If you follow bookish social media, this quote (usually with some inspiring background picture) pops up every so often. It is praising the importance of books, yet I just can’t get on board with the whole concept. If you break it down in parts, there are the two worrying components of this quote.
“Books are the carriers of civilization”
Well, what about the many indigenous cultures from around the world that don’t have a written language? Basically this statement reinforces the notion that unless your culture confirms to Western approved notions of civilisation (books, writing, reading) then you are not a civilization. And this is where things can become very worrying. If you suggest that only cultures with the written word are civilised then you dehumanise, devalue, and reject the alternatives. Books are the carriers of one kind of civilisation.
“Books are humanity in print.”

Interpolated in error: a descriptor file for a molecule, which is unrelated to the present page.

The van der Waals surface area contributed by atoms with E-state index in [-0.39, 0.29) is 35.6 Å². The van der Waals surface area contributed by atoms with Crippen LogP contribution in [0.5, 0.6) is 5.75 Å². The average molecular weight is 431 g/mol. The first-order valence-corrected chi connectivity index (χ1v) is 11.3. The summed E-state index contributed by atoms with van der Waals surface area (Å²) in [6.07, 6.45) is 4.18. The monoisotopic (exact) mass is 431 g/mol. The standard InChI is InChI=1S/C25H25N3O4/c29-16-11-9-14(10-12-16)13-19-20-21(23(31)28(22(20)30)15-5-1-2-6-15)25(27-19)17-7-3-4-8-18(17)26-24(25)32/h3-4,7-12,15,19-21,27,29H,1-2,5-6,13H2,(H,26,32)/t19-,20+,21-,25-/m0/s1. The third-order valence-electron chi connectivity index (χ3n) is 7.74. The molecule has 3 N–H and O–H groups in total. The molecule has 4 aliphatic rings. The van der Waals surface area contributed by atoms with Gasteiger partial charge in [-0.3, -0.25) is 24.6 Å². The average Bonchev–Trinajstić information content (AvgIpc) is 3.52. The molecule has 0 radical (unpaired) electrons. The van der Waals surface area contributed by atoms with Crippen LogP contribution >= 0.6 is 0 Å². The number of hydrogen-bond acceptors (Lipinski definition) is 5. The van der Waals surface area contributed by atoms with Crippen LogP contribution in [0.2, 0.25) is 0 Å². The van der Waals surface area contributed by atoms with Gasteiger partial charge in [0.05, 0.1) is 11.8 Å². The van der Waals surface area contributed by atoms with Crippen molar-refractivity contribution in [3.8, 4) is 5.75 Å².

This line has the same problem as the first; that humanity is associated with the written word. If your culture does not align with this notion of knowledge collection and distribution then you are not part of humanity. Oral history and the tradition of passing down stories through music, dance, song, and speech have been a part of many indigenous cultures for hundreds of thousands of years. These forms of storytelling and knowledge collection and distribution were subjugated and marginalised through colonisation and imperialist beliefs. So again, I can’t get behind something that suggests that humanity is only be the written word. Books are one example of humanity.
I found this photo on the Penguin Books Australia Facebook page and while I love the company and can understand where the naive view of the quote is coming from, I just can’t get behind the quote’s sentiments.
What do you think about the sentiments expressed in this quote? Have you found anything similar that worries you about bookish social media? As always, share the reading love.